Yet I see the evolution of Israel as a positive challenge. Israel is a real country, not some Zionist construct or a projection of Brooklyn or Golders Green onto the Middle East, and like all countries it must come to grips with reality _ much of it of its own creation _ even if that means it might eventually evolve from a Jewish state into a single state of all its citizens. Rather than _eliminating_ Israel, this challenge is in fact a natural and probably inevitable development. It will not be easy, but if Australia, Britain and South Africa can become multi-cultural, so can we.
But this is our problem as Israelis. Why should Diaspora Jews get so exercised over changes in Israel? Because, I venture to say, the real country of Israel means less to them than preserving its idealized image. This makes sense. Diaspora Jewry uses Israel as the lynchpin of its ethnic identity; mobilizing around a beleaguered Israel is deemed essential for keeping the community intact. But this does not foster a healthy relationship. Israel cannot be held up as a voyeuristic ideal by people who will not only not go there, but who actually need an Israel at conflict for its own internal survival. That is why I, as a critical Israeli, am so threatening. I can both conceive of an Israel very different from the _Jewish state_ so dearly valued at a distance by Diaspora Jewry _ and I can envision an Israel at peace. Ironically, it is precisely such a normal state living at peace with its neighbors that is so threatening to Jews abroad, because it leaves them with no external cause around which to galvanize. But Israel cannot fulfill that role. Diaspora Jews need to get a life of their own, revalidate Diaspora Jewish culture (that Zionism dismissed as superficial and ephemeral) and find genuine, compelling reasons why their children should remain Jewish.
This is the threat I represent. Only this can explain why rabbis, self-appointed community _leaders_ and Jewish professors refuse to have me in their synagogues or classrooms or community centers. It is all understandable. They do need a lynchpin in order to preserve their communal identity while prospering in tolerant, multi-cultural societies. But the real country of Israel cannot fulfill that role, and itas not fair to an Israel that must find its own place in the Middle East to expect it to.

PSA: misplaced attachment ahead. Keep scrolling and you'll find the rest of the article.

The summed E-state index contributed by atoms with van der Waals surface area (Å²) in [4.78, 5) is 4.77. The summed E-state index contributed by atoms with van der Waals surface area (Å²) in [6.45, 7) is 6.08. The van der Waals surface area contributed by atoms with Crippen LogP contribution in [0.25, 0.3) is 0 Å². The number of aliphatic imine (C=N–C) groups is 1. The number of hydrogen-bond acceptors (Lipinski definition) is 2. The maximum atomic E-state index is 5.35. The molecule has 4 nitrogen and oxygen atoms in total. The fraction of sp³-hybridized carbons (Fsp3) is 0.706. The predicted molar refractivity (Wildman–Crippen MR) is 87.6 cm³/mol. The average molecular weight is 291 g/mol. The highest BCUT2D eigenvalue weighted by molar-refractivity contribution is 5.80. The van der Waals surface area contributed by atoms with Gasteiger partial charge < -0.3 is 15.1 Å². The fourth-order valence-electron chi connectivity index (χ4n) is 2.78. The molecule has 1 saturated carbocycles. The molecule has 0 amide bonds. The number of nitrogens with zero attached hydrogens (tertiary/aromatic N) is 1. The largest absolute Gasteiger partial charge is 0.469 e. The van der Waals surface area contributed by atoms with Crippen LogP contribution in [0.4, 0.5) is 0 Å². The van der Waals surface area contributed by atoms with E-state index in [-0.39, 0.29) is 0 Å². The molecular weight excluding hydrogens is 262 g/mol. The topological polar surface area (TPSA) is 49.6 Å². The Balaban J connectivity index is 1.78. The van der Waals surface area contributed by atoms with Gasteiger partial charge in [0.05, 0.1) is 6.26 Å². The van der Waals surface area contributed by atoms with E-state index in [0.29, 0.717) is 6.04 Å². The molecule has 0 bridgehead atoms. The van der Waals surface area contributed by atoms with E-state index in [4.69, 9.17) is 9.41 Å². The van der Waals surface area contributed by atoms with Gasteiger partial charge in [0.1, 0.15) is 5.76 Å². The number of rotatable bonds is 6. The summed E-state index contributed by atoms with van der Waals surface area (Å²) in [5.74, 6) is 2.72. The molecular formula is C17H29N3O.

Ironically, after all I have said, the Israeli government will present the greatest resistance to Diaspora independence. Just as Israel is used to preserve Jewish communal life in the Diaspora, so, too, does it use the Diaspora as an effective agent for ensuring support its policies among the various governments in countries where influential Jewish communities are found: the United States at the head, but Britain, France, Germany, Holland and Australia as well. But this support for extreme right-wing and militaristic policies contradicts the very liberal values that define Diaspora Jewry, thereby further eroding the moral basis of that community and driving young liberal Jews away. Remember: Israel does what it does in the name of the Jewish people. Unless the Jews of the world distance themselves from the policies of a militaristic nuclear power with a a violent and oppressive 42-year occupation over the Palestinians, they will be defined by those policies; they will be complicit.
What befell me in Australia is just a tiny episode in a sad saga of mutual exploitation to the detriment of both Diaspora Jewry and Israel. The lessons are three: Diaspora Jewry must let Israel go, get a [Jewish] life of its own, and return to its values by supporting an end to the Israelas Occupation and a just peace between us and the Palestinians. Iam going home to Jerusalem to continue the good fight.
Jeff Halper is the Director of the Israeli Committee Against House Demolitions, a peace and human rights organization dedicated to achieving a just peace between Israelis and Palestinians. He can be reached at firstname.lastname@example.org.